Summer Residency Snapshots: Where Trust Meets Productivity
With less pressure to produce concrete results, composers and performers tend to create with more verve. This week, a few more Avaloch New Music Institute examples illustrate how friendship can be a vital collaborative tool and how developing trust over a long period of time generates more interesting, sustainable work.
In the past three articles, I’ve tried to describe some of the work being done at Avaloch. In characterizing a few interesting collaborations, I also wanted to peer at how musical partners accomplish their goals. For each, geographic repose, concentrated time together, the ability but not the pressure to share content, and a community of hard-working and supportive people were elements of dynamic and sustainable collaboration.
Up to this point, I’ve ignored my own forays at Avaloch. I play in a cello/percussion duo called New Morse Code with Hannah Collins, and since 2015, we have been co-directors at Avaloch’s New Music Institute. Before then, we attended Avaloch as a duo, and individually as part of other projects. In my experiences with Hannah in Avaloch’s unusual residency setting, I’ve discovered that ease of collaboration allows for high degrees of productivity in a compressed period of time . As a percussionist, being able to leave instruments set up is immensely productive, and having your collaborators close at hand allows brainstorming, workshopping, rehearsing, and practicing to flow naturally.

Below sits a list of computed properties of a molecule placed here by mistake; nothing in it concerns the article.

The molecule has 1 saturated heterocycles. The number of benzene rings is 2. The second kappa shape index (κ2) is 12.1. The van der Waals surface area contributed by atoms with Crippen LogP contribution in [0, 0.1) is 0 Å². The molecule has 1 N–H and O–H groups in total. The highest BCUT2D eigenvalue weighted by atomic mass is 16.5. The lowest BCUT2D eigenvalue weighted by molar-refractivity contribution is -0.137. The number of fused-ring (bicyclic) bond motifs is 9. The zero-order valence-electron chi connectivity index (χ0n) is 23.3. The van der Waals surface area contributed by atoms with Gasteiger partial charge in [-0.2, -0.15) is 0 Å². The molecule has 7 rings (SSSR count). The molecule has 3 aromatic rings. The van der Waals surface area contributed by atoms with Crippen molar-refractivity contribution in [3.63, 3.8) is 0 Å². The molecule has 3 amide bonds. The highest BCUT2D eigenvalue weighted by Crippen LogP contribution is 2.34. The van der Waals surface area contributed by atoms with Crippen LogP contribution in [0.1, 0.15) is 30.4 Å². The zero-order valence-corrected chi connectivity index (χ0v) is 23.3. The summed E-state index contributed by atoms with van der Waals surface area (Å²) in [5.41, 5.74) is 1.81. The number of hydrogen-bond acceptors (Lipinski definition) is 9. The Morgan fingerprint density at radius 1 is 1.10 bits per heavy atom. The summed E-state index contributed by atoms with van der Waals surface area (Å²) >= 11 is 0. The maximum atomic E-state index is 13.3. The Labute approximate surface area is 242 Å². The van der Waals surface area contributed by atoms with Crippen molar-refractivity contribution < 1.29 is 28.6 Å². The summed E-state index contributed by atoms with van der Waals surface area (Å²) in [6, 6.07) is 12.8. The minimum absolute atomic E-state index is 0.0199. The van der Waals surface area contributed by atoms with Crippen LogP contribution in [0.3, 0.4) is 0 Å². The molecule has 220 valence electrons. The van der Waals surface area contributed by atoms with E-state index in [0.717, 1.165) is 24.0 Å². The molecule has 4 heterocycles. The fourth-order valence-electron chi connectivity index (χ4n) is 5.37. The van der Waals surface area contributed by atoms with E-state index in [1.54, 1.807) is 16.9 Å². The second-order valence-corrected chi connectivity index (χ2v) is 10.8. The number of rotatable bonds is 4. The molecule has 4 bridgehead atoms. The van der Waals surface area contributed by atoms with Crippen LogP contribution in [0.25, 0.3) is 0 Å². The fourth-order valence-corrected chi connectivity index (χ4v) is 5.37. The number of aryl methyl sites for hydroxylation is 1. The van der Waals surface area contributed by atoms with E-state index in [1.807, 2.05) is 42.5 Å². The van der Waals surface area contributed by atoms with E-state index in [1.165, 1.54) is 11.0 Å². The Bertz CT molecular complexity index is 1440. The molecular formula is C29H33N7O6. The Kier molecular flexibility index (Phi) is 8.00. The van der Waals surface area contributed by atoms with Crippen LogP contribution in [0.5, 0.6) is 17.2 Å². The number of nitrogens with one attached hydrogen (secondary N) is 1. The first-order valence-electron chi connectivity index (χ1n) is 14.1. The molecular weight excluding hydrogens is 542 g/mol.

Perhaps more importantly, New Morse Code’s work at Avaloch illustrates how friendship can be a vital collaborative tool, that developing trust over a long period of time generates more interesting, sustainable work. For Robert Honstein, the immediacy and concentration created by sharing a residency with performers led to astonishing productivity. For Christopher Stark, a long-term collaboration was focused and altered at Avaloch, and physical place had an enormous impact on his work’s themes and content.
Robert Honstein: Down, Down Baby
Boston-based Robert Honstein has been to Avaloch twice. In 2015 he worked with Ashley Bathgate on her Bach Unwound project, and in 2016 Robert workshopped his Grand Tour with pianist Karl Larson while finding complementary pairings for the work for a touring program. Each time, Robert also worked with Hannah and I on a new piece, tentatively titled Down, Down Baby. In 2015, Robert and New Morse Code created a framework for the piece, brainstorming the work’s unusual setup and creating a notational system that was clear and easy to read. This summer, Robert’s goals lay in “refining the notation/sounds, investigating what works and doesn’t work, and discovering ways to interpret and perform the piece.”
In Down, Down Baby, the cello is laid flat on a table. Hannah and I sit on opposite sides of the table, each with six desk bells, a woodblock, and a foot pedal attached to a dull plastic sound (we eventually settled on two Sterilite trash cans). Robert’s idea was that from these positions, we could create four quadrants of theatricalized motion on the body and rib of the cello, tapping and flicking with fingers, knuckles, fists, or nails. The cello’s strings (prepared with poster tack to create a dull, gong-like sound) are plucked by both players, and with our complement of desk bells, we create composite melodies in a variety of textures from imitative (the opening of the first movement, “Follow the Leader”) to hocketing (tentatively titled “Paddy”) to sliding melody and dry accompaniment (“Strange Dance”).